The roads are empty. The sky is cloudless and blue. Arthritic fingers of the occasional sea loch reach through gaps in hills and mountains. The heather-clad moorland stretches to an indescribable infinity. Inland lochs excite the eye, glimpsed dazzling with reflected sunlight like jewels set in mud and wind-whipped wavelets froth their surface as we sail serenely by, untroubled by traffic or the slight disappointment felt by reneging on a day’s fishing for wild brown trout.
Our road runs alongside Loch Assynt and we’re headed for Ullapool, when the tumbled ruin of Castle Ardvreck heaves into view, standing still-proud on an islet reachable via a sandy beach, so we have to stop. Afternoon sunlight is still powerful overhead in a cloudless sky, and behind us we spot a tumbling sparkling waterfall, which we choose to explore in preference to the slightly more populated castle ruins. The water runs crystal-clear – perhaps whisky-tinged by a hint of peat – but a clean, pebbled stream-bed lifts the heart and spirits with its delicious crystal flowing clarity.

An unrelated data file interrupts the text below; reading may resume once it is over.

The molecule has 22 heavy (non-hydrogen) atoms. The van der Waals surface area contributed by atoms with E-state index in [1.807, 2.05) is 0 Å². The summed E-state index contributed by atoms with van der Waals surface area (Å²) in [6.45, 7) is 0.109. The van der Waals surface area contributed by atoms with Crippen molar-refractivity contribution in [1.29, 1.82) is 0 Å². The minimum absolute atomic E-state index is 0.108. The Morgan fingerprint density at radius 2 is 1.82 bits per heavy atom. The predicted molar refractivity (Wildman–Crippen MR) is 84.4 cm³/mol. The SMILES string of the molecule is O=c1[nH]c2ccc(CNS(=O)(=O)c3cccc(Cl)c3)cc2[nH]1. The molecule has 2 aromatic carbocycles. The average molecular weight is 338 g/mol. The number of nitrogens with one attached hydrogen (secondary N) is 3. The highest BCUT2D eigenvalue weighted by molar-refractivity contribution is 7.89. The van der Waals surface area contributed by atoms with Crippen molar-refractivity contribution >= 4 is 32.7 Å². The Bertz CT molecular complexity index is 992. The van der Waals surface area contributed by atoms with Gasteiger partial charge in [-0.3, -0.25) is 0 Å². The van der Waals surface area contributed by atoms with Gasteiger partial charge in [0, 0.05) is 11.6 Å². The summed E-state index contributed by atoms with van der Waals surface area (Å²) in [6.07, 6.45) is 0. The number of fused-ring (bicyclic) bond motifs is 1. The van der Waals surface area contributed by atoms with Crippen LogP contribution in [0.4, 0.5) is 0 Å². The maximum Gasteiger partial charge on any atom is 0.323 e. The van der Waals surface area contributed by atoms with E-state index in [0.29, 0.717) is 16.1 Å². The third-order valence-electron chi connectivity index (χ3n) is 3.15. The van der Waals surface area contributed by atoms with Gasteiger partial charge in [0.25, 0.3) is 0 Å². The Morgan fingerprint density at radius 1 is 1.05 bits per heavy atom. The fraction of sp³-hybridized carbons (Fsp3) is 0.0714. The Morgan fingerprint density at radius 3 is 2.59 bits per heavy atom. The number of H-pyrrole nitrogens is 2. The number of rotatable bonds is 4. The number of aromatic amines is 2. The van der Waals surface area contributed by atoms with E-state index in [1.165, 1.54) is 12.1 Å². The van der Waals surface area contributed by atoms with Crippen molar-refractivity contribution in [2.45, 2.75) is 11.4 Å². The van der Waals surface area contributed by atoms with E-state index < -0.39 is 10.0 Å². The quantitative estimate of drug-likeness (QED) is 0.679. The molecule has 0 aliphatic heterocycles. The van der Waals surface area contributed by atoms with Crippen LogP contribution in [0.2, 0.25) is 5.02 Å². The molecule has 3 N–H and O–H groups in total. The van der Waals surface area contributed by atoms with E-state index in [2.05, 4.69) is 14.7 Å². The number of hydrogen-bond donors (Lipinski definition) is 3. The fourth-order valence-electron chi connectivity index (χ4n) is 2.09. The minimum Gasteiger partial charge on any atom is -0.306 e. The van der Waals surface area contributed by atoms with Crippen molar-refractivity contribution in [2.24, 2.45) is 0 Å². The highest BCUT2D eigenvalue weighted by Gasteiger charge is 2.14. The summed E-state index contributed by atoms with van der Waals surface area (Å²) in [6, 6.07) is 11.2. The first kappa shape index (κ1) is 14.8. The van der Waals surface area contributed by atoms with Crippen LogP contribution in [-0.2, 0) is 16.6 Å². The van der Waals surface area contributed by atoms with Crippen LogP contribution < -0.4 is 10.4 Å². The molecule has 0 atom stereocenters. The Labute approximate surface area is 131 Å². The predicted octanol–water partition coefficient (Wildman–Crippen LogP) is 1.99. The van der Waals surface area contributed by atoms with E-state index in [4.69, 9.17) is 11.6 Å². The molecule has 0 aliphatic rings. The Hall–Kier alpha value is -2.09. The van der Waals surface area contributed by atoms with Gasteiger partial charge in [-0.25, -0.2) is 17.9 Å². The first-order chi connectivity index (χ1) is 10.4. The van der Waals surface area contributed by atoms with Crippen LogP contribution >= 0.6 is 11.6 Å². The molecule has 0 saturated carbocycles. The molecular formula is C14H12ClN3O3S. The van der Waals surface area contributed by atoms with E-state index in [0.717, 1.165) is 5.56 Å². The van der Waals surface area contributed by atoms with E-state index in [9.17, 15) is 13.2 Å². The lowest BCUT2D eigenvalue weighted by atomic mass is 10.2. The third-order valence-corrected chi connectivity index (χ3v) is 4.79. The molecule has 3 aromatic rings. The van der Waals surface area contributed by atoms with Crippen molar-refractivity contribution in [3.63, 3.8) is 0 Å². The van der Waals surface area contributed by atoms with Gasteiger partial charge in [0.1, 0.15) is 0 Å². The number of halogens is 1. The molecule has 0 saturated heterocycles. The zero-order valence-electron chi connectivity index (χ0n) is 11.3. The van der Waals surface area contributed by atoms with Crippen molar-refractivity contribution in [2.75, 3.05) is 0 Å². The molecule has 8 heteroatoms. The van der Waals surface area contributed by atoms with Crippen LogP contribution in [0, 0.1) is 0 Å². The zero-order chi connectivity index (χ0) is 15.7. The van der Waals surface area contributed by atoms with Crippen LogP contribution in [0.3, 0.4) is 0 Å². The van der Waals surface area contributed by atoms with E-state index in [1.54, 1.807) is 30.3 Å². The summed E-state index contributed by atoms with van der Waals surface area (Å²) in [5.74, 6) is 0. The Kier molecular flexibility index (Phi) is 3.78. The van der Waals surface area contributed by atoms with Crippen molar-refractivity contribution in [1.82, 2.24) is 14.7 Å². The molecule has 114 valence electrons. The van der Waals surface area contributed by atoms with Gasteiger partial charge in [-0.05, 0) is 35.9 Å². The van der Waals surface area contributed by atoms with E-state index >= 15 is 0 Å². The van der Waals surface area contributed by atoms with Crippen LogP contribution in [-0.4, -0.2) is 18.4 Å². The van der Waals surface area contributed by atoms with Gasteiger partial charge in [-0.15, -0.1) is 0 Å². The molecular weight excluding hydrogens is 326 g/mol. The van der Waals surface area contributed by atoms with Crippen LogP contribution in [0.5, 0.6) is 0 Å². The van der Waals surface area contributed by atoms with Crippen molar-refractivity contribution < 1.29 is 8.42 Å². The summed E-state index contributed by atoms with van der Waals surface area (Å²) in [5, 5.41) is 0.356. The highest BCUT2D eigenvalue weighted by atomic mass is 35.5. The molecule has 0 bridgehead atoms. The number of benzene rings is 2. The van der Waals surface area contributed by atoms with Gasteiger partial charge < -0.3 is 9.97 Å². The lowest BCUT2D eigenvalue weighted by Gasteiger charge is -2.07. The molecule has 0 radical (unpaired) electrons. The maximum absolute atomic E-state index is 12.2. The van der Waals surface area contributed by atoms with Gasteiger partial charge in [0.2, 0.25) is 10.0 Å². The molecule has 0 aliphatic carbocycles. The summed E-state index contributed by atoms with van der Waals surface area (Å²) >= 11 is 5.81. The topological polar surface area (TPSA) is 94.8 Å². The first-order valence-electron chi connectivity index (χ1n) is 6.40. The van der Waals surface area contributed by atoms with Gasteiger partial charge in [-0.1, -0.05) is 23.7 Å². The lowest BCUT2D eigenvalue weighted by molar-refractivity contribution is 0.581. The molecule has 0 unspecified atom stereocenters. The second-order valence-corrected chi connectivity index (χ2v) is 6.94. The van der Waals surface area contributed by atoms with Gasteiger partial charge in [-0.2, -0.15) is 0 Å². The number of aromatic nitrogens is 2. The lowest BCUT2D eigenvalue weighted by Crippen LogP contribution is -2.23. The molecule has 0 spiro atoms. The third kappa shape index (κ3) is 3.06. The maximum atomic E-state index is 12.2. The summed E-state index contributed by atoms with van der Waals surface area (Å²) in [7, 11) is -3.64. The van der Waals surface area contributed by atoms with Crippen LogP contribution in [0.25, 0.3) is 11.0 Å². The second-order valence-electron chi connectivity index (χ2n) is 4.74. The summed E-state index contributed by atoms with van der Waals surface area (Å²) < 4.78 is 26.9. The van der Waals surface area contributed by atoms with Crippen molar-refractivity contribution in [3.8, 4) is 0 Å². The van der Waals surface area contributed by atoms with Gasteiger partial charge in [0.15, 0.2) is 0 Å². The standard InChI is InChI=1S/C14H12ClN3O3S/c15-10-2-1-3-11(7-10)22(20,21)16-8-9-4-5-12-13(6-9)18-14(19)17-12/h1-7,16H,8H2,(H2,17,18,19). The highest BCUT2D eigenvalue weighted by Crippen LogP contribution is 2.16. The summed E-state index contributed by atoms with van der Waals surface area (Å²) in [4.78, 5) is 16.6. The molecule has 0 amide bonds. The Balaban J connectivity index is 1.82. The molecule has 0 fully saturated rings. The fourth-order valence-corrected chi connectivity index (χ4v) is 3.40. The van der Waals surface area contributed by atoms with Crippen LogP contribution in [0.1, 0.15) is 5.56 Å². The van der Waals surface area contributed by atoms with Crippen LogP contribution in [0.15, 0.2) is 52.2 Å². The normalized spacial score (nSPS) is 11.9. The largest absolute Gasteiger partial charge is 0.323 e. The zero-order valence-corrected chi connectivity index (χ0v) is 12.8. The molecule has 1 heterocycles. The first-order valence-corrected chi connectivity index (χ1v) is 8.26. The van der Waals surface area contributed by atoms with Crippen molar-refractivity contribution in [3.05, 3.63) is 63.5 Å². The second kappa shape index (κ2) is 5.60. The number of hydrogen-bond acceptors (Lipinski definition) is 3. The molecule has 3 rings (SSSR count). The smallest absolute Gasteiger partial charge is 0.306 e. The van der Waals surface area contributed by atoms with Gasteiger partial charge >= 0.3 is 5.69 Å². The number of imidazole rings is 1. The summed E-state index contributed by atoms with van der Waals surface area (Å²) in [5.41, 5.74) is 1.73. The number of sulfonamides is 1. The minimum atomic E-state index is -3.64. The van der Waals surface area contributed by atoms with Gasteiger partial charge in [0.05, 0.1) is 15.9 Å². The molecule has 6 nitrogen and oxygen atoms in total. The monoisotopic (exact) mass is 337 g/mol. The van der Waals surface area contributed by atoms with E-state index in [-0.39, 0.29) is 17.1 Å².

We stretch our legs onwards beyond the waterfalling stream, rounding a dimple of hill to see an exquisitely positioned whitewashed three-storey house, standing proud but apparently somewhat bemused not to be overlooking the glistening loch. We veer right on a track, espying a stone circle sheepfold in the middle distance, en-route to which we leave the track to stumble upon a macabre shallow pit, full of what appears to be bleached sheep skulls, scattered bones and dislocated, teethed jaws.